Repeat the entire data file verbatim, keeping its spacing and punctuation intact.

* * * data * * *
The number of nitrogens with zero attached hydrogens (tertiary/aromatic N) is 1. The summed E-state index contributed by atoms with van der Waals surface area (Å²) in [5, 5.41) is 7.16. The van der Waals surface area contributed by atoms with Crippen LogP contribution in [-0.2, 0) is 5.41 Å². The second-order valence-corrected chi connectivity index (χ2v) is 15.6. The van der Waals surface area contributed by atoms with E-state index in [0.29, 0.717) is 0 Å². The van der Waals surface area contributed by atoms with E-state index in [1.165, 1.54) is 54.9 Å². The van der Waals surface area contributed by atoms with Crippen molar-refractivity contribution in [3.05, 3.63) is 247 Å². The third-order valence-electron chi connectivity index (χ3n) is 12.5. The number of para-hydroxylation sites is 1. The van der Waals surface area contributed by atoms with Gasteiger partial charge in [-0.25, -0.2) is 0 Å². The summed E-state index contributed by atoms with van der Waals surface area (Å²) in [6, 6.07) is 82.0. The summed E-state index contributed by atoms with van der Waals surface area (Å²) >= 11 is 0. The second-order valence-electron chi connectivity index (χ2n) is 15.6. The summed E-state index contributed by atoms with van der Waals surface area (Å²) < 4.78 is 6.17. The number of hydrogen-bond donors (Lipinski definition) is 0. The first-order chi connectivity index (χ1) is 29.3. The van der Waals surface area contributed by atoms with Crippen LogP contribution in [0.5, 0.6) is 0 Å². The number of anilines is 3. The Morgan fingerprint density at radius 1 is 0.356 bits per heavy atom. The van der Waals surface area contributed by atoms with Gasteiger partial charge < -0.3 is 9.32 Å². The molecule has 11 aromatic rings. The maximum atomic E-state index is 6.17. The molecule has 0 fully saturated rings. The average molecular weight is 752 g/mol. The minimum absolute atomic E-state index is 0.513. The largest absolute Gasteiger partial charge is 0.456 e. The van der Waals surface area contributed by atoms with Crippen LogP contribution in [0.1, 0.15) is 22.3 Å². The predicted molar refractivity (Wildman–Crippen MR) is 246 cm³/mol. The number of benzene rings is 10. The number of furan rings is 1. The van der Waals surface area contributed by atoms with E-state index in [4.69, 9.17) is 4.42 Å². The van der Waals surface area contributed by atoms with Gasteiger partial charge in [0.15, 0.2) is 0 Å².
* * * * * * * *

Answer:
The number of nitrogens with zero attached hydrogens (tertiary/aromatic N) is 1. The summed E-state index contributed by atoms with van der Waals surface area (Å²) in [5, 5.41) is 7.16. The van der Waals surface area contributed by atoms with Crippen LogP contribution in [-0.2, 0) is 5.41 Å². The second-order valence-corrected chi connectivity index (χ2v) is 15.6. The van der Waals surface area contributed by atoms with E-state index in [0.29, 0.717) is 0 Å². The van der Waals surface area contributed by atoms with E-state index in [1.165, 1.54) is 54.9 Å². The van der Waals surface area contributed by atoms with Crippen molar-refractivity contribution in [3.05, 3.63) is 247 Å². The third-order valence-electron chi connectivity index (χ3n) is 12.5. The number of para-hydroxylation sites is 1. The van der Waals surface area contributed by atoms with Gasteiger partial charge in [-0.25, -0.2) is 0 Å². The summed E-state index contributed by atoms with van der Waals surface area (Å²) in [6, 6.07) is 82.0. The summed E-state index contributed by atoms with van der Waals surface area (Å²) >= 11 is 0. The second-order valence-electron chi connectivity index (χ2n) is 15.6. The summed E-state index contributed by atoms with van der Waals surface area (Å²) < 4.78 is 6.17. The number of hydrogen-bond donors (Lipinski definition) is 0. The first-order chi connectivity index (χ1) is 29.3. The van der Waals surface area contributed by atoms with Crippen LogP contribution in [0.5, 0.6) is 0 Å². The number of anilines is 3. The Morgan fingerprint density at radius 1 is 0.356 bits per heavy atom. The van der Waals surface area contributed by atoms with Gasteiger partial charge < -0.3 is 9.32 Å². The molecule has 11 aromatic rings. The maximum atomic E-state index is 6.17. The molecule has 0 fully saturated rings. The average molecular weight is 752 g/mol. The minimum absolute atomic E-state index is 0.513. The largest absolute Gasteiger partial charge is 0.456 e. The van der Waals surface area contributed by atoms with Crippen LogP contribution in [0.1, 0.15) is 22.3 Å². The predicted molar refractivity (Wildman–Crippen MR) is 246 cm³/mol. The number of benzene rings is 10. The number of furan rings is 1. The van der Waals surface area contributed by atoms with E-state index in [4.69, 9.17) is 4.42 Å². The van der Waals surface area contributed by atoms with Gasteiger partial charge in [0.15, 0.2) is 0 Å².